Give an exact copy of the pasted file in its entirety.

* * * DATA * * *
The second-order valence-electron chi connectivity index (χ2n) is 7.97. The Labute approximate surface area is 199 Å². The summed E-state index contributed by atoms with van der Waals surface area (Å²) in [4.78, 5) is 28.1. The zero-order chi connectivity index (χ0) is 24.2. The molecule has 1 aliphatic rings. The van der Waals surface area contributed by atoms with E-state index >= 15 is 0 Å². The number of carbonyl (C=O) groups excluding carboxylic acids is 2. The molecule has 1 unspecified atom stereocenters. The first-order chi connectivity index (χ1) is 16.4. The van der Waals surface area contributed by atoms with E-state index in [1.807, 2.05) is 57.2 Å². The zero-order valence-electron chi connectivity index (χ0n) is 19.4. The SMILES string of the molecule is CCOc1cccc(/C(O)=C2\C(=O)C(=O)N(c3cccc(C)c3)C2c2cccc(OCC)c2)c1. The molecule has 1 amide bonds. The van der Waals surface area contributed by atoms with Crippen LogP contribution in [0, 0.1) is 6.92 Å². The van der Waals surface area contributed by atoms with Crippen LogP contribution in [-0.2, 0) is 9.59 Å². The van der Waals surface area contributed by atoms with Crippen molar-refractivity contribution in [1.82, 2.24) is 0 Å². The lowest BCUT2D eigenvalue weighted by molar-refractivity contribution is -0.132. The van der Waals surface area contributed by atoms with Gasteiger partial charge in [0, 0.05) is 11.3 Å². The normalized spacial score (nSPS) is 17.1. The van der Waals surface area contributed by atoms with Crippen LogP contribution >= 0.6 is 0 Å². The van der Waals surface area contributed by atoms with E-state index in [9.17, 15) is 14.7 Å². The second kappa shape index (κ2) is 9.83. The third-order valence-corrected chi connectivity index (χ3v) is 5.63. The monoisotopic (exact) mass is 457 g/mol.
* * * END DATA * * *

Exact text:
The second-order valence-electron chi connectivity index (χ2n) is 7.97. The Labute approximate surface area is 199 Å². The summed E-state index contributed by atoms with van der Waals surface area (Å²) in [4.78, 5) is 28.1. The zero-order chi connectivity index (χ0) is 24.2. The molecule has 1 aliphatic rings. The van der Waals surface area contributed by atoms with E-state index >= 15 is 0 Å². The number of carbonyl (C=O) groups excluding carboxylic acids is 2. The molecule has 1 unspecified atom stereocenters. The first-order chi connectivity index (χ1) is 16.4. The van der Waals surface area contributed by atoms with E-state index in [1.807, 2.05) is 57.2 Å². The zero-order valence-electron chi connectivity index (χ0n) is 19.4. The SMILES string of the molecule is CCOc1cccc(/C(O)=C2\C(=O)C(=O)N(c3cccc(C)c3)C2c2cccc(OCC)c2)c1. The molecule has 1 amide bonds. The van der Waals surface area contributed by atoms with Crippen LogP contribution in [0, 0.1) is 6.92 Å². The van der Waals surface area contributed by atoms with Crippen LogP contribution in [-0.2, 0) is 9.59 Å². The van der Waals surface area contributed by atoms with Crippen molar-refractivity contribution in [1.82, 2.24) is 0 Å². The lowest BCUT2D eigenvalue weighted by molar-refractivity contribution is -0.132. The van der Waals surface area contributed by atoms with Gasteiger partial charge in [0, 0.05) is 11.3 Å². The normalized spacial score (nSPS) is 17.1. The van der Waals surface area contributed by atoms with Crippen LogP contribution >= 0.6 is 0 Å². The van der Waals surface area contributed by atoms with E-state index in [9.17, 15) is 14.7 Å². The second kappa shape index (κ2) is 9.83. The third-order valence-corrected chi connectivity index (χ3v) is 5.63. The monoisotopic (exact) mass is 457 g/mol.